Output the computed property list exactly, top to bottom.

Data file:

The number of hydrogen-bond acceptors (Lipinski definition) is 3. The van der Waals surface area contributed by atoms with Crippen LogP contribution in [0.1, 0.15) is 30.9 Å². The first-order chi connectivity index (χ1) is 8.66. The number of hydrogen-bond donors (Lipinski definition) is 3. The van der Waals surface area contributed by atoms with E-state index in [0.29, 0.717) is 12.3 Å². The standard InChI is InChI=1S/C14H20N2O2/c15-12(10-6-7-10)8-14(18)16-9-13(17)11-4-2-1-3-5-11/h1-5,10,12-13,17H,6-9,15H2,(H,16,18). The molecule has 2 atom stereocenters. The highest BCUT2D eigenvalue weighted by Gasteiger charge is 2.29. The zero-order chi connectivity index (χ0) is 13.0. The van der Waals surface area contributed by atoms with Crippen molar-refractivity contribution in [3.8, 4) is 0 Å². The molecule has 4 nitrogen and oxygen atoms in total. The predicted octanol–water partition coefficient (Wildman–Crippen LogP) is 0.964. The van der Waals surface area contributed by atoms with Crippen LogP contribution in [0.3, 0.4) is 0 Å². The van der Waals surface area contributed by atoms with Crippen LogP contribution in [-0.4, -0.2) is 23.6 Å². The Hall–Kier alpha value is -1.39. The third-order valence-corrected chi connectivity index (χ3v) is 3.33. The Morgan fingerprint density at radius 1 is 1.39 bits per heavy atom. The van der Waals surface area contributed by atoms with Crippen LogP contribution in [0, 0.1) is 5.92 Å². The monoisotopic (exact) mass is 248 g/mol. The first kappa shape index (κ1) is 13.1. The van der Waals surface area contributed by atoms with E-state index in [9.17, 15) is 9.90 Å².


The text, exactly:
The number of hydrogen-bond acceptors (Lipinski definition) is 3. The van der Waals surface area contributed by atoms with Crippen LogP contribution in [0.1, 0.15) is 30.9 Å². The first-order chi connectivity index (χ1) is 8.66. The number of hydrogen-bond donors (Lipinski definition) is 3. The van der Waals surface area contributed by atoms with E-state index in [0.29, 0.717) is 12.3 Å². The standard InChI is InChI=1S/C14H20N2O2/c15-12(10-6-7-10)8-14(18)16-9-13(17)11-4-2-1-3-5-11/h1-5,10,12-13,17H,6-9,15H2,(H,16,18). The molecule has 2 atom stereocenters. The highest BCUT2D eigenvalue weighted by Gasteiger charge is 2.29. The zero-order chi connectivity index (χ0) is 13.0. The van der Waals surface area contributed by atoms with Crippen molar-refractivity contribution in [3.8, 4) is 0 Å². The molecule has 4 nitrogen and oxygen atoms in total. The predicted octanol–water partition coefficient (Wildman–Crippen LogP) is 0.964. The van der Waals surface area contributed by atoms with Crippen LogP contribution in [0.3, 0.4) is 0 Å². The van der Waals surface area contributed by atoms with Crippen LogP contribution in [-0.4, -0.2) is 23.6 Å². The Hall–Kier alpha value is -1.39. The third-order valence-corrected chi connectivity index (χ3v) is 3.33. The Morgan fingerprint density at radius 1 is 1.39 bits per heavy atom. The van der Waals surface area contributed by atoms with Crippen LogP contribution in [0, 0.1) is 5.92 Å². The monoisotopic (exact) mass is 248 g/mol. The first kappa shape index (κ1) is 13.1. The van der Waals surface area contributed by atoms with E-state index in [9.17, 15) is 9.90 Å².